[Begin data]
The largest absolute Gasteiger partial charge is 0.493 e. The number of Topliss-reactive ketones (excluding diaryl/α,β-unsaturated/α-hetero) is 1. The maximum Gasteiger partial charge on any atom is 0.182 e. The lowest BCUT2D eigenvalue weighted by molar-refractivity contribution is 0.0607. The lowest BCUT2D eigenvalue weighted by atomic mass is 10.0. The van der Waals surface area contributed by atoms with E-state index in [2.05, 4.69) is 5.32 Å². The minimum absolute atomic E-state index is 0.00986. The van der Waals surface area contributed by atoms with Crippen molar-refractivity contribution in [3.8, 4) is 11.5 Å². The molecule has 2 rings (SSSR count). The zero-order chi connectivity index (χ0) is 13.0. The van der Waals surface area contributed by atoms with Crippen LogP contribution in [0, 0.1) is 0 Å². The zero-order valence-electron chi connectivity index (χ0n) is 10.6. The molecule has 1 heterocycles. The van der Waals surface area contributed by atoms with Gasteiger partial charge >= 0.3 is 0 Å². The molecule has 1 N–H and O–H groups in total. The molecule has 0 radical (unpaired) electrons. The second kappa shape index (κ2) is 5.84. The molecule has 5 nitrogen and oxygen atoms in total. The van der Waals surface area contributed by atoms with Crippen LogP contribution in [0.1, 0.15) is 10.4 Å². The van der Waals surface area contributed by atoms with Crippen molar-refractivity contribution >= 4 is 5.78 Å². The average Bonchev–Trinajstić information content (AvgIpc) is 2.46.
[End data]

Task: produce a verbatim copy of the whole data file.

The largest absolute Gasteiger partial charge is 0.493 e. The number of Topliss-reactive ketones (excluding diaryl/α,β-unsaturated/α-hetero) is 1. The maximum Gasteiger partial charge on any atom is 0.182 e. The lowest BCUT2D eigenvalue weighted by molar-refractivity contribution is 0.0607. The lowest BCUT2D eigenvalue weighted by atomic mass is 10.0. The van der Waals surface area contributed by atoms with E-state index in [2.05, 4.69) is 5.32 Å². The minimum absolute atomic E-state index is 0.00986. The van der Waals surface area contributed by atoms with Crippen molar-refractivity contribution in [3.8, 4) is 11.5 Å². The molecule has 2 rings (SSSR count). The zero-order chi connectivity index (χ0) is 13.0. The van der Waals surface area contributed by atoms with Crippen LogP contribution in [0, 0.1) is 0 Å². The zero-order valence-electron chi connectivity index (χ0n) is 10.6. The molecule has 1 heterocycles. The van der Waals surface area contributed by atoms with Gasteiger partial charge >= 0.3 is 0 Å². The molecule has 1 N–H and O–H groups in total. The molecule has 0 radical (unpaired) electrons. The second kappa shape index (κ2) is 5.84. The molecule has 5 nitrogen and oxygen atoms in total. The van der Waals surface area contributed by atoms with Crippen LogP contribution in [0.1, 0.15) is 10.4 Å². The van der Waals surface area contributed by atoms with Crippen molar-refractivity contribution >= 4 is 5.78 Å². The average Bonchev–Trinajstić information content (AvgIpc) is 2.46.